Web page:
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FEATURE: The growing allure of international schools in Uganda

Students of Aga Khan Academy at a science exhibition. (PHOTO/Courtesy)

KAMPALA – In the recent past, international schools have sprung up to compete for space with local schools in providing education from kindergarten to primary and secondary level.

International schools currently established in Uganda include Aga Khan High School, GEMS Cambridge International School, Kabojja International School, Kampala International School of Uganda, Rainbow International School and Heritage International School. Others are Ambrosoli International School, Lohana Academy and Montessori Pre-School & Bobo’s Day Care Centre.

For starters, an international school is a learning facility that promotes education in an international environment either by adopting a curriculum such as that of the International Baccalaureate, Edexcel or Cambridge International Examinations, or by following a curriculum different from that of the school’s country of residence.

Given their unique setting different from the locally established schools, international schools come with advantages as Mr Jason Lewis, the head teacher of Rainbow International School Uganda (RISU), explains.

“International schools produce future leaders. Students who go through an international education from a young age develop into independent learners who can critically think and solve problems,” says Mr Jason.

He adds: “They learn how to assess and evaluate situations and are adaptable to different situations. From the exposure of a broad and varied curriculum, students become inquisitive and challenge their teachers.”

Students of Kampala International School (KISU) at a recent sports event. (PHOTO/Courtesy)

Explaining the unique curriculum offered in international schools, Mr Jason says in the kindergarten and nursery classes, their students follow the early years’ curriculum with a mix of learning through play and a focus on the academics from a young age.

He says in the primary section, students follow the inquisitive approach of the international primary curriculum.

“There is a clear focus on teaching and learning subject skills, and students become natural independent learners. In secondary, students in Key Stage 3 (seven to nine years) are taught the English National Curriculum.”

“Emphasis is put on building subject knowledge into the skills learnt in primary, creating a confident learner who is not afraid to take risks and challenge themselves across the curriculum.”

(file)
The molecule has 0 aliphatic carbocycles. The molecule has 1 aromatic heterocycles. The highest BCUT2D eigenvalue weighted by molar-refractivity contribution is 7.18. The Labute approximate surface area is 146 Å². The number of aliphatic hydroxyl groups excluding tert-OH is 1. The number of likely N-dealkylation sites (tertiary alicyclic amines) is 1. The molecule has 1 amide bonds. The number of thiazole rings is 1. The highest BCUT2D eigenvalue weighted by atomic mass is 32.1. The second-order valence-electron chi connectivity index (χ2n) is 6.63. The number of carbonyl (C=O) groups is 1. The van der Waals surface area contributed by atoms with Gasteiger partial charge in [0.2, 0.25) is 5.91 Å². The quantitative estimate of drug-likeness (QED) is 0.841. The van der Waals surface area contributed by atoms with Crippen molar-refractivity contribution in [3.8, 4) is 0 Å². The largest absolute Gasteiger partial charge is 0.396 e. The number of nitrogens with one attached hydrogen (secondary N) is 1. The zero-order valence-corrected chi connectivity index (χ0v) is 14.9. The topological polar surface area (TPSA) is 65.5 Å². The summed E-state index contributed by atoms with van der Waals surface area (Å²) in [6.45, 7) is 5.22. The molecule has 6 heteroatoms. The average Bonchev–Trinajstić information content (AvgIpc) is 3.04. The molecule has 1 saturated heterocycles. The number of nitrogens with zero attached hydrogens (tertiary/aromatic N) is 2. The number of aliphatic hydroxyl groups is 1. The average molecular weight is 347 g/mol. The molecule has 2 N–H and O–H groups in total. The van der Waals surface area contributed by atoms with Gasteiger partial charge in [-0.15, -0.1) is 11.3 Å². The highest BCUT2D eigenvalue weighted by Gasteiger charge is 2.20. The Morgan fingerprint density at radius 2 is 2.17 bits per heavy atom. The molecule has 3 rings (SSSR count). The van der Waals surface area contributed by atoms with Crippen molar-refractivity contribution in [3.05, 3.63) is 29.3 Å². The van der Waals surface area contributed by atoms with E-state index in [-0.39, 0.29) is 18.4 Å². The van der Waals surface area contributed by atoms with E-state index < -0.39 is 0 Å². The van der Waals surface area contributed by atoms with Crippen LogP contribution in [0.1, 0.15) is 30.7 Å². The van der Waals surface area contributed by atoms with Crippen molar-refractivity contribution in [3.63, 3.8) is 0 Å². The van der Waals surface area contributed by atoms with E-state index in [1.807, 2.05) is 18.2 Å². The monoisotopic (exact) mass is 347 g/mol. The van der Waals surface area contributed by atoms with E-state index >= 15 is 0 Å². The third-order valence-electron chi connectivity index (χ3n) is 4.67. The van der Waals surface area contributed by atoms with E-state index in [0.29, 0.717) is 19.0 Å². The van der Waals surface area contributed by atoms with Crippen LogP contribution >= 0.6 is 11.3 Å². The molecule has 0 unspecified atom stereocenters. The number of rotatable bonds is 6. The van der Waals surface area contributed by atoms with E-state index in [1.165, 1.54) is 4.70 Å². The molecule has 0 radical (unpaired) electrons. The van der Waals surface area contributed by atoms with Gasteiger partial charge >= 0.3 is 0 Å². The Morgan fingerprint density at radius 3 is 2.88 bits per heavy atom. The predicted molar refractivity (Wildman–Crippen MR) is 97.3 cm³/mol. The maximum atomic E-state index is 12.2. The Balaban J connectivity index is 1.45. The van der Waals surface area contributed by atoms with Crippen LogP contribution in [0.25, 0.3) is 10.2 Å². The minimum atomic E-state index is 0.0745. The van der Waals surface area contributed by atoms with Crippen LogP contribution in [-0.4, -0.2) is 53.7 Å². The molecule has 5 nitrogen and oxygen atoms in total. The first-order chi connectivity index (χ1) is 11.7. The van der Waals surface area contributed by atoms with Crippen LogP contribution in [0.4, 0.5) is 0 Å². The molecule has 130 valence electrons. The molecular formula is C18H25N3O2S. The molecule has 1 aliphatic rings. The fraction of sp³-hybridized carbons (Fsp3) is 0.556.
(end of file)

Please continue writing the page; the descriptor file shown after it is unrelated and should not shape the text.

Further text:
Mr Jason explains that during key stage 4 (10 and 11 years), students follow the Cambridge IGCSE curriculum. Under this programme, he says students study 10 subjects, six of which are compulsory.

Mr Solomon Rachkara, the head of sales and marketing at GEMS Cambridge International Kampala, says international schools encourage independent learning and empower students to embrace responsibility.

“We respect and celebrate our diversity and recognise that there are many things that unite us all, build bridges of knowledge, push boundaries and unite young people and also aim to produce not just great students, but great people who are honest and have integrity,” Mr Rachkara says.

He adds that international schools offer a curriculum that best addresses modern day job needs.

“GEMS has a food techlab where children go and enjoy experimenting with dishes and cuisines from all over the world with guidance from expert chefs, hence enhancing their life skills and creativity,” he says, adding that the school also has state-ofthe- art music rooms, art studio, two swimming pools, indoor and outdoor basketball courts and two football soccer fields

Mr Fagil Mandy, an education analyst, says whereas international schools are good, he adds that there is enough that students would learn in our local schools.

“I think international schools meant to serve the multiplicity racial groups that are in Uganda,” Mr Mandy explains.

He adds that he is not sure on whether the curriculum offered by these schools is far better because it is designed by a different group of people in the world.

“The curriculum for international schools is written for the international community. Me I believe that before you become international, you must be national; the curriculum is written to take over that multiplicity. So in the way it has got its own incompleteness,” he explains.

On why international schools are expensive, the education analyst explains that this is a free market and everybody what he or she wants.

Mr Mandy explains that there is no competition at between students from both the international and local schools because they all do different examinations.

Mr Jason says international schools are multicultural schools with over 60 different nationalities, faiths and religions, adding that this trains students to respect each other’s nationality and faith.

Mr Rachkara also says in international schools, there is closer interaction between teachers and parents, which helps child learning and shaping students’ behaviour.

“The international school has personal tutors to take care of students in absence of parents. A personal tutor is one of the teachers and he or she tutors about 10 students, meaning the tutor knows how they sleep, failures and strengths and at the end of the day, the tutor has to make a report about the students,” he says.

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